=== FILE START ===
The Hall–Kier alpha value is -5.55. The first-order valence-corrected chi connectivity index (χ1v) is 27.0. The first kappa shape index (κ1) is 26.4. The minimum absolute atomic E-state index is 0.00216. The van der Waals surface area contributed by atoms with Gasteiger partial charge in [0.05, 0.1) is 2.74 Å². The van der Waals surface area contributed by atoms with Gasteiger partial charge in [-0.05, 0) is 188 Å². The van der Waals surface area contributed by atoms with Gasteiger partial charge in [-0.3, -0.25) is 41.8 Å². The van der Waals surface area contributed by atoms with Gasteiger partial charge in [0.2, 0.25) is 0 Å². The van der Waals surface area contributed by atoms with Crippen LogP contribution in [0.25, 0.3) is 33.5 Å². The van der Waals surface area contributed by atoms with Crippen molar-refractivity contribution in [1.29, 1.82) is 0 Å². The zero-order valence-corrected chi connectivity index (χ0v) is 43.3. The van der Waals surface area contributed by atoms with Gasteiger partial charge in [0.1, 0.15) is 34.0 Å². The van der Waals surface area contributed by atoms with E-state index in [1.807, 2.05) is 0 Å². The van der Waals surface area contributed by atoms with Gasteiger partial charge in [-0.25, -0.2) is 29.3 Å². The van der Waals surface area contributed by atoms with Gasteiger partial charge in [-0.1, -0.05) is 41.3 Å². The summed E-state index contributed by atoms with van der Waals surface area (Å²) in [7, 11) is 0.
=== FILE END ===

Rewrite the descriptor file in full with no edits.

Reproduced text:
The Hall–Kier alpha value is -5.55. The first-order valence-corrected chi connectivity index (χ1v) is 27.0. The first kappa shape index (κ1) is 26.4. The minimum absolute atomic E-state index is 0.00216. The van der Waals surface area contributed by atoms with Gasteiger partial charge in [0.05, 0.1) is 2.74 Å². The van der Waals surface area contributed by atoms with Gasteiger partial charge in [-0.05, 0) is 188 Å². The van der Waals surface area contributed by atoms with Gasteiger partial charge in [-0.3, -0.25) is 41.8 Å². The van der Waals surface area contributed by atoms with Gasteiger partial charge in [0.2, 0.25) is 0 Å². The van der Waals surface area contributed by atoms with Crippen LogP contribution in [0.25, 0.3) is 33.5 Å². The van der Waals surface area contributed by atoms with Crippen molar-refractivity contribution in [1.29, 1.82) is 0 Å². The zero-order valence-corrected chi connectivity index (χ0v) is 43.3. The van der Waals surface area contributed by atoms with Gasteiger partial charge in [0.1, 0.15) is 34.0 Å². The van der Waals surface area contributed by atoms with E-state index in [1.807, 2.05) is 0 Å². The van der Waals surface area contributed by atoms with Gasteiger partial charge in [-0.25, -0.2) is 29.3 Å². The van der Waals surface area contributed by atoms with Gasteiger partial charge in [-0.1, -0.05) is 41.3 Å². The summed E-state index contributed by atoms with van der Waals surface area (Å²) in [7, 11) is 0.